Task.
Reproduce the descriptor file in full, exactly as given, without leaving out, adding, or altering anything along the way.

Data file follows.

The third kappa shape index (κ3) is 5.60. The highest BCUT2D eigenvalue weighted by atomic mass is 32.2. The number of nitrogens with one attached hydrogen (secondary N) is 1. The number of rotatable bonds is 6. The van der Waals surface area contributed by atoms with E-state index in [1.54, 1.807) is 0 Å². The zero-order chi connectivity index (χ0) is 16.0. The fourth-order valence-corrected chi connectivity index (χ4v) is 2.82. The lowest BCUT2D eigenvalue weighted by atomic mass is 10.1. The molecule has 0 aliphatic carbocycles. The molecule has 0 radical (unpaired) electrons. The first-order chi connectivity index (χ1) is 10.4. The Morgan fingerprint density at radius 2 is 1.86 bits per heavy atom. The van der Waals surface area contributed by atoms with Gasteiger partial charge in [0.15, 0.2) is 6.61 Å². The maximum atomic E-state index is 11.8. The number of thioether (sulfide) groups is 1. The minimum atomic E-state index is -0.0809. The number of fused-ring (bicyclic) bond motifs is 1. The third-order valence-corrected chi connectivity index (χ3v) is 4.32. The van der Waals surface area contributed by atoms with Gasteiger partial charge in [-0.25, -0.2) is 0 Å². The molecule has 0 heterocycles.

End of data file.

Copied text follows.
The third kappa shape index (κ3) is 5.60. The highest BCUT2D eigenvalue weighted by atomic mass is 32.2. The number of nitrogens with one attached hydrogen (secondary N) is 1. The number of rotatable bonds is 6. The van der Waals surface area contributed by atoms with E-state index in [1.54, 1.807) is 0 Å². The zero-order chi connectivity index (χ0) is 16.0. The fourth-order valence-corrected chi connectivity index (χ4v) is 2.82. The lowest BCUT2D eigenvalue weighted by atomic mass is 10.1. The molecule has 0 aliphatic carbocycles. The molecule has 0 radical (unpaired) electrons. The first-order chi connectivity index (χ1) is 10.4. The Morgan fingerprint density at radius 2 is 1.86 bits per heavy atom. The van der Waals surface area contributed by atoms with Gasteiger partial charge in [0.15, 0.2) is 6.61 Å². The maximum atomic E-state index is 11.8. The number of thioether (sulfide) groups is 1. The minimum atomic E-state index is -0.0809. The number of fused-ring (bicyclic) bond motifs is 1. The third-order valence-corrected chi connectivity index (χ3v) is 4.32. The van der Waals surface area contributed by atoms with Gasteiger partial charge in [-0.25, -0.2) is 0 Å². The molecule has 0 heterocycles.